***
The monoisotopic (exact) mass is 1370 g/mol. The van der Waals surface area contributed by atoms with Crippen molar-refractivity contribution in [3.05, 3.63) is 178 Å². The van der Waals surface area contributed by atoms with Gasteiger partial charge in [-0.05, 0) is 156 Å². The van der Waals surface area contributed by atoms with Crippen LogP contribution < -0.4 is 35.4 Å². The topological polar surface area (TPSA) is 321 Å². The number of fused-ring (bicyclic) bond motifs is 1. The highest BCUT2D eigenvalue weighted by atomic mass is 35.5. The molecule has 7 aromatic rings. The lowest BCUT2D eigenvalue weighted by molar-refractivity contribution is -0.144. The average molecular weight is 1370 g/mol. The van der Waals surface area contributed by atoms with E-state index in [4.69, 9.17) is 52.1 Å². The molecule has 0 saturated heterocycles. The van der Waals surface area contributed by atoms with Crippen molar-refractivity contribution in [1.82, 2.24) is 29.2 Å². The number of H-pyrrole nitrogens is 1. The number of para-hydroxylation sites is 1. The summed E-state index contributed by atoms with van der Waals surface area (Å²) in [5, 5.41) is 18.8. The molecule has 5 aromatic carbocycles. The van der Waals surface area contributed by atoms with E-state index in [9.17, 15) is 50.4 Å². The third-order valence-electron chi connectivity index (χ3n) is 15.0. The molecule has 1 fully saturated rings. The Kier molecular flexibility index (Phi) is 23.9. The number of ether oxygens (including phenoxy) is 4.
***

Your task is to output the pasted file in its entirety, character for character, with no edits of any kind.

The monoisotopic (exact) mass is 1370 g/mol. The van der Waals surface area contributed by atoms with Crippen molar-refractivity contribution in [3.05, 3.63) is 178 Å². The van der Waals surface area contributed by atoms with Gasteiger partial charge in [-0.05, 0) is 156 Å². The van der Waals surface area contributed by atoms with Crippen LogP contribution < -0.4 is 35.4 Å². The topological polar surface area (TPSA) is 321 Å². The number of fused-ring (bicyclic) bond motifs is 1. The highest BCUT2D eigenvalue weighted by atomic mass is 35.5. The molecule has 7 aromatic rings. The lowest BCUT2D eigenvalue weighted by molar-refractivity contribution is -0.144. The average molecular weight is 1370 g/mol. The van der Waals surface area contributed by atoms with E-state index in [4.69, 9.17) is 52.1 Å². The molecule has 0 saturated heterocycles. The van der Waals surface area contributed by atoms with Crippen molar-refractivity contribution in [1.82, 2.24) is 29.2 Å². The number of H-pyrrole nitrogens is 1. The number of para-hydroxylation sites is 1. The summed E-state index contributed by atoms with van der Waals surface area (Å²) in [5, 5.41) is 18.8. The molecule has 5 aromatic carbocycles. The van der Waals surface area contributed by atoms with E-state index in [9.17, 15) is 50.4 Å². The third-order valence-electron chi connectivity index (χ3n) is 15.0. The molecule has 1 fully saturated rings. The Kier molecular flexibility index (Phi) is 23.9. The number of ether oxygens (including phenoxy) is 4.